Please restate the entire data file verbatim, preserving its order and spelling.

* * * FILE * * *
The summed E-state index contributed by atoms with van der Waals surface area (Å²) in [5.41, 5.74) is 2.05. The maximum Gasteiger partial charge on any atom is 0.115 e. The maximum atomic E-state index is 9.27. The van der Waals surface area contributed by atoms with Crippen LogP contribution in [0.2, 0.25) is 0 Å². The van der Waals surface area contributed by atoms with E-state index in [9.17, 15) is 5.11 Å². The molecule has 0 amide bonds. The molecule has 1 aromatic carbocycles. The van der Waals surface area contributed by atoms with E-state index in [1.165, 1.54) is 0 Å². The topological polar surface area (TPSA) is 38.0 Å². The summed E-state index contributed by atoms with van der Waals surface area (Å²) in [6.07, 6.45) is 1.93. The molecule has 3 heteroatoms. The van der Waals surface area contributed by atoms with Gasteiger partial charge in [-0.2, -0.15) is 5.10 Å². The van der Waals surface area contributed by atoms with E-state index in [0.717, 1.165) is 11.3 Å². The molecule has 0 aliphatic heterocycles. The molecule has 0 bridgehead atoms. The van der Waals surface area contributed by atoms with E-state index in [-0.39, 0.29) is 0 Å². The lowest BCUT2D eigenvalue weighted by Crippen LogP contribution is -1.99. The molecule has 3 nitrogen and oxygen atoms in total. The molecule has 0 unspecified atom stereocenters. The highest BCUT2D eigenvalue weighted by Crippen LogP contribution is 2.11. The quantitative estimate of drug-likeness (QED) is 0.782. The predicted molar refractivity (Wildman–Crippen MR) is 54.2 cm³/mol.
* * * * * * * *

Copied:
The summed E-state index contributed by atoms with van der Waals surface area (Å²) in [5.41, 5.74) is 2.05. The maximum Gasteiger partial charge on any atom is 0.115 e. The maximum atomic E-state index is 9.27. The van der Waals surface area contributed by atoms with Crippen LogP contribution in [0.2, 0.25) is 0 Å². The van der Waals surface area contributed by atoms with E-state index in [9.17, 15) is 5.11 Å². The molecule has 0 amide bonds. The molecule has 1 aromatic carbocycles. The van der Waals surface area contributed by atoms with E-state index in [1.165, 1.54) is 0 Å². The topological polar surface area (TPSA) is 38.0 Å². The summed E-state index contributed by atoms with van der Waals surface area (Å²) in [6.07, 6.45) is 1.93. The molecule has 3 heteroatoms. The van der Waals surface area contributed by atoms with Gasteiger partial charge in [-0.2, -0.15) is 5.10 Å². The van der Waals surface area contributed by atoms with E-state index in [0.717, 1.165) is 11.3 Å². The molecule has 0 aliphatic heterocycles. The molecule has 0 bridgehead atoms. The van der Waals surface area contributed by atoms with E-state index in [-0.39, 0.29) is 0 Å². The lowest BCUT2D eigenvalue weighted by Crippen LogP contribution is -1.99. The molecule has 3 nitrogen and oxygen atoms in total. The molecule has 0 unspecified atom stereocenters. The highest BCUT2D eigenvalue weighted by Crippen LogP contribution is 2.11. The quantitative estimate of drug-likeness (QED) is 0.782. The predicted molar refractivity (Wildman–Crippen MR) is 54.2 cm³/mol.